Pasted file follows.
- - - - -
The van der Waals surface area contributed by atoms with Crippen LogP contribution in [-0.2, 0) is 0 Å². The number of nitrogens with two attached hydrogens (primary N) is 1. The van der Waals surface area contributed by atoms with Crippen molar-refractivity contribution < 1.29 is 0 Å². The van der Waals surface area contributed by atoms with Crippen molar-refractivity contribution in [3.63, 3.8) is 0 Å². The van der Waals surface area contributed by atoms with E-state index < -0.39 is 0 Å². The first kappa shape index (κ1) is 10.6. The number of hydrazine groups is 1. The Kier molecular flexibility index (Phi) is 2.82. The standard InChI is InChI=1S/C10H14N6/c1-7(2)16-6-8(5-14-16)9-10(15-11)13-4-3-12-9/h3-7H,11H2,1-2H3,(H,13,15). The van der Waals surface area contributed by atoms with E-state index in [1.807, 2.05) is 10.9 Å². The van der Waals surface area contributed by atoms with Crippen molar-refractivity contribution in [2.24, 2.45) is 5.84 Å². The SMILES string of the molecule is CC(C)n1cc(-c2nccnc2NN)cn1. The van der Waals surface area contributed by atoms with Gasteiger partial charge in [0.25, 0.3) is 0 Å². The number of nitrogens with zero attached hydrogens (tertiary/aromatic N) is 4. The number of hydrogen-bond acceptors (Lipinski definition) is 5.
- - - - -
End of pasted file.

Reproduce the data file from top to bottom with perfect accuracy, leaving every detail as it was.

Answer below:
The van der Waals surface area contributed by atoms with Crippen LogP contribution in [-0.2, 0) is 0 Å². The number of nitrogens with two attached hydrogens (primary N) is 1. The van der Waals surface area contributed by atoms with Crippen molar-refractivity contribution < 1.29 is 0 Å². The van der Waals surface area contributed by atoms with Crippen molar-refractivity contribution in [3.63, 3.8) is 0 Å². The van der Waals surface area contributed by atoms with E-state index < -0.39 is 0 Å². The first kappa shape index (κ1) is 10.6. The number of hydrazine groups is 1. The Kier molecular flexibility index (Phi) is 2.82. The standard InChI is InChI=1S/C10H14N6/c1-7(2)16-6-8(5-14-16)9-10(15-11)13-4-3-12-9/h3-7H,11H2,1-2H3,(H,13,15). The van der Waals surface area contributed by atoms with E-state index in [1.807, 2.05) is 10.9 Å². The van der Waals surface area contributed by atoms with Crippen molar-refractivity contribution in [2.24, 2.45) is 5.84 Å². The SMILES string of the molecule is CC(C)n1cc(-c2nccnc2NN)cn1. The van der Waals surface area contributed by atoms with Gasteiger partial charge in [0.25, 0.3) is 0 Å². The number of nitrogens with zero attached hydrogens (tertiary/aromatic N) is 4. The number of hydrogen-bond acceptors (Lipinski definition) is 5.